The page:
Just a snippet of the most obscure tunes — “I’m Your Puppet,” “Hitchin’ a Ride,” “Indiana Wants Me” — brings back powerful memories of precise places, people and the funny/outrageous/bizarre/typical/illegal things we were doing at those moments.

So as I listened and danced Saturday night — Mustang Sally, you been runnin’ all over town — I said to myself:  “Man, you are one lucky guy to have grown up when you did.”

Jimi Hendrix, back when music was music.

And then I thought about music today.  When the Class of 2011 has its reunion, they will not have actual music to listen to.

Nor will they have classmate bands from high school to play it.

Nor experience the joy of growing up sharing the same music, at the same time and place, during a transformative time in their young lives.

I threw this sad fact out at a friend from Burr Farms, Long Lots and Staples — a guy I haven’t seen in decades, but who because of our time together long ago, I’d reconnected with instantly.

He didn’t buy it.

His kids — in their late teens and early 20s — love the Beatles, Doors and other groups we also loved, he said, back in the day.

Suddenly, I felt fine.

In 2051, I realized, alums attending their own 40th reunions will listen to the same music we did.

Eighty years before.

The Beatles Play The Levitt!

Last year, the Levitt Pavilion drew a great crowd for an Abba tribute band performance.

The Fab Four come to Westport on Sunday. Sort of.

It was so successful, the Levitt kicks off its 38th season this Sunday (June 26, 7 p.m.) with a Beatles tribute.  “The Cast of Beatlemania” is — according to a press release — “the first, original and only complete representation of the musical force called the Beatles. ”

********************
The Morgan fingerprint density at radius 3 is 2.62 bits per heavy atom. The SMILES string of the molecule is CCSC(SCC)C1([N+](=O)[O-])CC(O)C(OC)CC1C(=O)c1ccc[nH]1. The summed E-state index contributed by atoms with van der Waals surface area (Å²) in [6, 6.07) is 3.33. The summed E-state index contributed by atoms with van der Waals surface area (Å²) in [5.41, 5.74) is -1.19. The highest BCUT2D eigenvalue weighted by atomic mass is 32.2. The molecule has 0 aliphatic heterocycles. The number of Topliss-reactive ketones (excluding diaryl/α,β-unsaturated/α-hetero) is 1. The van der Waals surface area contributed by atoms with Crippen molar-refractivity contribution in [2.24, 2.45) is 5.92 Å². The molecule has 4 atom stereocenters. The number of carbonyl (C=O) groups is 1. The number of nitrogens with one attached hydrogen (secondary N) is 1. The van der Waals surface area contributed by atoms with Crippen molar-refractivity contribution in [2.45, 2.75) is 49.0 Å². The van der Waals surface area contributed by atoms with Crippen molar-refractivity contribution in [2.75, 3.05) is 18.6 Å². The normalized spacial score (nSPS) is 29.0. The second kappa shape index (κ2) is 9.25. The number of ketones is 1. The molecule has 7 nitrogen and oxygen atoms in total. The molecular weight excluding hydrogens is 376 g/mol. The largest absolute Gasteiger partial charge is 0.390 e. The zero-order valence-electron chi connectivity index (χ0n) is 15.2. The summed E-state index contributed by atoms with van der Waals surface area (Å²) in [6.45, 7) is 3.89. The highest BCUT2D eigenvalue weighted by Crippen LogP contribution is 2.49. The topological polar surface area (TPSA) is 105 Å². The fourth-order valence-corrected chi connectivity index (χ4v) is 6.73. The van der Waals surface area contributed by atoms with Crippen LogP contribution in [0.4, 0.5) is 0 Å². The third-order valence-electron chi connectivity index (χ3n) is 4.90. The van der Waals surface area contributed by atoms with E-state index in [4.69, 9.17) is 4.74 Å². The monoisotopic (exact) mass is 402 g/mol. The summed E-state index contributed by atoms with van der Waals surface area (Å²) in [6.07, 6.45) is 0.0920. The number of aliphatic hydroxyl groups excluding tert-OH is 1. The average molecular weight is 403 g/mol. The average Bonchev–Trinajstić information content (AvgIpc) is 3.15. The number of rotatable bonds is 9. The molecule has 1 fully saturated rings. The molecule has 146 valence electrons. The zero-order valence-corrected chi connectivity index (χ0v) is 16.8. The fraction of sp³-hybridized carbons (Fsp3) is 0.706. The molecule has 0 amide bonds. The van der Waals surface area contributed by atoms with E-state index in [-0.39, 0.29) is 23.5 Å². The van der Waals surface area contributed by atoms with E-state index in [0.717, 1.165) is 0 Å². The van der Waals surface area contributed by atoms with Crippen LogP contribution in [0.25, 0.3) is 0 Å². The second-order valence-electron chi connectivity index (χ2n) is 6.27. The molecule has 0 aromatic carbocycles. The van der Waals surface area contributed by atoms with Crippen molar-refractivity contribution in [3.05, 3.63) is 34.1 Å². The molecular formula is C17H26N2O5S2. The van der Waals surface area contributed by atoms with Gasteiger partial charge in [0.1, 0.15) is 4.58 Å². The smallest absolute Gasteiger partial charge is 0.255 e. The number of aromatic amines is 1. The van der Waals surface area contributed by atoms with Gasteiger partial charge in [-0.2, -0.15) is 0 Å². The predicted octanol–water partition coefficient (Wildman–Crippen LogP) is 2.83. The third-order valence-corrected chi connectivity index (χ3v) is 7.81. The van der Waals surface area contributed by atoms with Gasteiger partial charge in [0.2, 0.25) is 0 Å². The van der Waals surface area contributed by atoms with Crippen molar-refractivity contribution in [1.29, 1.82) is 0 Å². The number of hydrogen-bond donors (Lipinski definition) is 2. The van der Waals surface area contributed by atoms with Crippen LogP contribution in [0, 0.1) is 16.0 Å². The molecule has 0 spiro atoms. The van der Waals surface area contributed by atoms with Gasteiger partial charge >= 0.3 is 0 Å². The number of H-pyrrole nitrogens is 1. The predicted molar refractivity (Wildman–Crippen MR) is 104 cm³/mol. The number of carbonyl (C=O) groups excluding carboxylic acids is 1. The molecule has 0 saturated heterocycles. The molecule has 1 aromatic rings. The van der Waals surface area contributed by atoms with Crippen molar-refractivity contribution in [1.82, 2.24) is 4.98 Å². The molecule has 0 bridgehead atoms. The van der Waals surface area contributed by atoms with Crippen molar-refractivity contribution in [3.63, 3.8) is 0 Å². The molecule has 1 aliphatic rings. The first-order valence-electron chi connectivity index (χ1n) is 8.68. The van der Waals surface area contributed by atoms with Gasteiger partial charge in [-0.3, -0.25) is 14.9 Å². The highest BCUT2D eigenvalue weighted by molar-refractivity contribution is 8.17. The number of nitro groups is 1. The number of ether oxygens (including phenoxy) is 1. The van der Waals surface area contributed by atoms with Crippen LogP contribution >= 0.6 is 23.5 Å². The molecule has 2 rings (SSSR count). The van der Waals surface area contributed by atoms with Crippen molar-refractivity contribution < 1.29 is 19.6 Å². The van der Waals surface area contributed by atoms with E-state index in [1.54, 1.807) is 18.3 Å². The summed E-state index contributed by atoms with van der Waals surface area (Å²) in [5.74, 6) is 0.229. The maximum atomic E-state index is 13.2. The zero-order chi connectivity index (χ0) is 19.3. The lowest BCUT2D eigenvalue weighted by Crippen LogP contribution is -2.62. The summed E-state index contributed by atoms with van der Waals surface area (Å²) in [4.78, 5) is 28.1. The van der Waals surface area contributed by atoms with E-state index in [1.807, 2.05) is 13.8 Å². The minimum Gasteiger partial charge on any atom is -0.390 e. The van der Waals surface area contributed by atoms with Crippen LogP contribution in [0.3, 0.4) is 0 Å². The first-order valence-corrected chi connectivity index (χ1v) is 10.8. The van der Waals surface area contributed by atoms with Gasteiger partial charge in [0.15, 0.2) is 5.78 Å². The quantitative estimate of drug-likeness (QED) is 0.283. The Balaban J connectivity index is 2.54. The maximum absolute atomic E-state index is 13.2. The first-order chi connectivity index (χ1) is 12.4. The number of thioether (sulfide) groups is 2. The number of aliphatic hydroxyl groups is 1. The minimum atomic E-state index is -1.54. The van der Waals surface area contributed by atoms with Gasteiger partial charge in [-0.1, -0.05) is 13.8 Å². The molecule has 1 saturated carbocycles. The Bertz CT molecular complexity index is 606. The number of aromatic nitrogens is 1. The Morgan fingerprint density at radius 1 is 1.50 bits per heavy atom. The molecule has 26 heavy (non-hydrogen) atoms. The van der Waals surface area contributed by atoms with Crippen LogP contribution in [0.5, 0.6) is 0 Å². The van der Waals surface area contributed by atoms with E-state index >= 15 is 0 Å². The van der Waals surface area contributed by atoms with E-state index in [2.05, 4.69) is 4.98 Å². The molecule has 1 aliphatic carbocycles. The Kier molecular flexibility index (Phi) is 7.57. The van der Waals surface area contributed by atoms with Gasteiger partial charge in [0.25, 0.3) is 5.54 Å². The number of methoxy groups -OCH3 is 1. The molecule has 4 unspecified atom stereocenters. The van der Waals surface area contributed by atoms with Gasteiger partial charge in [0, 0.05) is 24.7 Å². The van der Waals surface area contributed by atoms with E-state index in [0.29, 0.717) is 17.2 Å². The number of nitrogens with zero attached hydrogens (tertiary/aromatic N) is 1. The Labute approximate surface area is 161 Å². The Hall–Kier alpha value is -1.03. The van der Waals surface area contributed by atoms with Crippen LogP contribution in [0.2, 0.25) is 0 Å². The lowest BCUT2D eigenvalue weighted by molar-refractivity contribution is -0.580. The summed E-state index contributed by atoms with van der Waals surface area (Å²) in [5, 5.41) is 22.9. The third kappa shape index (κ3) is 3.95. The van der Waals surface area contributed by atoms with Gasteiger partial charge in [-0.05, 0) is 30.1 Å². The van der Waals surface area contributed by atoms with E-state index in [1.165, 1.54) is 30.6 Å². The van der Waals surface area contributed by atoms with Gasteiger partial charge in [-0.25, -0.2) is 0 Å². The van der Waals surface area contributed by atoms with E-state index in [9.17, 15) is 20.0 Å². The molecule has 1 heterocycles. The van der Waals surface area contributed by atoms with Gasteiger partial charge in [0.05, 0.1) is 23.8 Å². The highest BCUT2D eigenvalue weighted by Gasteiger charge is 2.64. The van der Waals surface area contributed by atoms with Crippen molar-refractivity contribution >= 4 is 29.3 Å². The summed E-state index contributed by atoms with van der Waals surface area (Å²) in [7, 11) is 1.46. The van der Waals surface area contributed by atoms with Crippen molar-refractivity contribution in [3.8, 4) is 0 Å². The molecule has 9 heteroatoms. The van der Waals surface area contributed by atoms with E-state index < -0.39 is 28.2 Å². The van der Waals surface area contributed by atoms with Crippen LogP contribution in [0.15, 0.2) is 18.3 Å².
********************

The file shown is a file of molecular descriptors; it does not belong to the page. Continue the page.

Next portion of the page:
The show features members who starred in the Broadway production.  They’ve performed in all 50 states and over 20 countries.

In years past the Levitt has presented Willie Nelson, Tom Jones, the Beach Boys, America and Buckwheat Zydeco.

The Beatles were a bit out of the Levitt’s price range.  Besides, they broke up shortly before the outdoor pavilion was built.  Plus, 2  are now dead.  Still, a tribute show isn’t too shabby.

Especially when admission is free.

Yeah, Yeah, Yeah

I heard “She Loves You” yesterday.  It was only the squintillionth time I’ve heard the Beatlemania-defining tune, which long ago receded into whatever part of my brain is reserved for songs I will still sing along to at 96, during my final days in a nursing home.

But this time was different.  Instead of bobbing almost unheard in the background, as familiar tunes often do, this time I heard it with almost cosmic clarity.  The joyful guitar licks, Ringo’s thumping drumming, the giddily optimistic lyrics — all came rushing back, as if hearing it for the first time ever.

In fact, I first heard “She Loves You” in the early spring of 1964.  I was not yet a teenager, but back in those pre-helicopter-parent days I enjoyed freedom today’s students only dream about.  I rode my bike wherever I wanted; my bazillion High Point Road friends and I played outside all afternoon, with no adults in sight, and when we were hungry we wandered into someone’s house and found food.

Everywhere I went, I carried my transistor radio.  It was laughably large compared to today’s teeny iPods, but as fifth graders who had just discovered rock ‘n’ roll, our lives demanded a soundtrack.  The Beatles, and so many other wannabe bands, provided it.

I thought of all this yesterday because the weather reminded me so much of the first time I heard “She Loves You.”  Winter was almost gone, but spring had not yet settled in.  Both times the afternoon was chilly, the wind gusting, but the world was also filled with something fresh, something cleansing, something to look forward to.

Back in 1964, the Beatles provided that breath of fresh air.  Now, 45 years later, half the band is dead.  We’re all a bit jaded; some of us are worried, a few even terrified.  But for 2 minutes yesterday, music and weather combined to take me back to a moment when anything — all things — seemed possible.

And you know that can’t be bad.